Issuing commands at the command line can be dangerous because you have the power to make permanent changes to your computer. An example of this is the command rm which removes files. rm is different from right-clicking on a file and moving it to the trash because rm deletes the file permanently and does not place it in the trash folder. For this reason I suggest two things:

  1. Use Dropbox or Box or some other cloud storage to backup all your files continuously. I’m assuming you’re doing this already, but if not you should because this is the second most important insurance policy you’ll have right now (after health insurance). If you’re really risk averse I’d suggest backing up to a physical external hard drive every few months or so.
  2. Add alias rm="rm -i" to the file ~/.bash_profile. Your bash profile is basically a list of commands that run in the background whenever you open your terminal. The command alias rm="rm -i" tells your computer to interpret the command rm as rm -i. The option -i requires you to enter confirmation before it is acutally deleted. So, if you add this to your bash profile, thn whenever you issue the command $ rm file.txt a message will print to the console that says remove file.txt?. If you type y (or ye or yes) and push enter it will remove the file; type anything else and the file won’t be removed.

    To add this to your bash profile do the following:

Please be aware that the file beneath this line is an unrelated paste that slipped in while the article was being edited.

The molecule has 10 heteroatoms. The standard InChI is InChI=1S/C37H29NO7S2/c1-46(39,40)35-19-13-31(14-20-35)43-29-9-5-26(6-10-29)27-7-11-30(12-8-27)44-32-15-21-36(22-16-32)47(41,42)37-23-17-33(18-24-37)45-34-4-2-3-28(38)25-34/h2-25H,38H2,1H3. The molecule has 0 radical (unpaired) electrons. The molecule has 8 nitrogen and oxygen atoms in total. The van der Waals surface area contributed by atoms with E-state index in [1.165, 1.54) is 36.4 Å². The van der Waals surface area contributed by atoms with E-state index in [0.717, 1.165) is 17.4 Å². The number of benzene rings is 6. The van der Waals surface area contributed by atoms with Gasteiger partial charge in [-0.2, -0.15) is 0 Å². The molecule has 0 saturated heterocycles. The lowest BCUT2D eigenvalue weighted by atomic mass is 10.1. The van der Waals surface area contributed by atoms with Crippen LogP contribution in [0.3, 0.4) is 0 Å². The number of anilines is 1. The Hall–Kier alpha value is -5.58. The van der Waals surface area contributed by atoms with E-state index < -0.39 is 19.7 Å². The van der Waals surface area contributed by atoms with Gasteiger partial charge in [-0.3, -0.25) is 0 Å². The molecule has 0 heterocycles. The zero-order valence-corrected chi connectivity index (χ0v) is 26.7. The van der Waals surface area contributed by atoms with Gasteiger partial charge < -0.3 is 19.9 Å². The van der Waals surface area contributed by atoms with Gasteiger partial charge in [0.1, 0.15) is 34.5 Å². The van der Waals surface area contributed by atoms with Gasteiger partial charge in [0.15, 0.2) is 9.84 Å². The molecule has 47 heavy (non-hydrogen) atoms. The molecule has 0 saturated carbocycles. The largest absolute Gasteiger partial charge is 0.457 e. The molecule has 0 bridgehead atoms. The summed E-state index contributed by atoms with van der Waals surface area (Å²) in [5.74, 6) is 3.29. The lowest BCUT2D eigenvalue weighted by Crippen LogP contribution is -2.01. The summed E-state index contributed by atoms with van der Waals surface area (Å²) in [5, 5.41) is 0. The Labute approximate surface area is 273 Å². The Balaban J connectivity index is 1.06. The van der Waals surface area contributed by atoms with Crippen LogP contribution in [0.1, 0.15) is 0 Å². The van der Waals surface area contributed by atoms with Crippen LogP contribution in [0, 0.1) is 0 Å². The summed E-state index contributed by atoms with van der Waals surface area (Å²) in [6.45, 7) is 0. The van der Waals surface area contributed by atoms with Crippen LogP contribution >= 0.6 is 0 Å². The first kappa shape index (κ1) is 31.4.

1. Type $ nano ~/.bash_profile
    2. Use the down arrow to navigate to the last line of the file add a new line containing alias rm="rm -i"
    3. Save the file by typing ctrl + o (control followed by the “o” letter key) and then enter
    4. Exit nano (the text editor) by typing ctrl + x
    5. Activate the changes by typing $ source ~/.bash_profile (you only need to do this once - i.e. you don’t need to do it every time you open the terminal)

    note: You can also change what your command prompt name is by adding the following line to your bash profile: export PS1="whatevernameyouwant$ " - activate the bash profile and see how the prompt changes.

Other Useful Things

Path shortcuts:

../ can be used to refer to the directory above the one you are currently in. For example, if your current working directory is:


then ../ will correspond to the path:


and ../../ will correspond to the path:


and so on.

Don’t want to type the whole path/file name? The tab key on your keyboard will automatically fill in the name (up to the point where it needs more information).

Use the up arrow to see commands you previously issued.

Command options:

Most commands have options. For example, if you issue the command ls -a the option -a tells your computer to list all files, include those that begin with a dot (.). To see all the options available for the command ls, type $ man ls. Use enter or the trackpad/mouse to scroll through and type q to exit and return to the command prompt.

Useful ls options:
  • -c: sort by date/time last modified
  • -l: list files in long format instead of multiple columns (easier to read sometimes)
  • -G: color-code the items (makes it easy to see which are folders and which are files)

    Note: $ ls -a -l is equivalent to $ ls -al and $ ls -la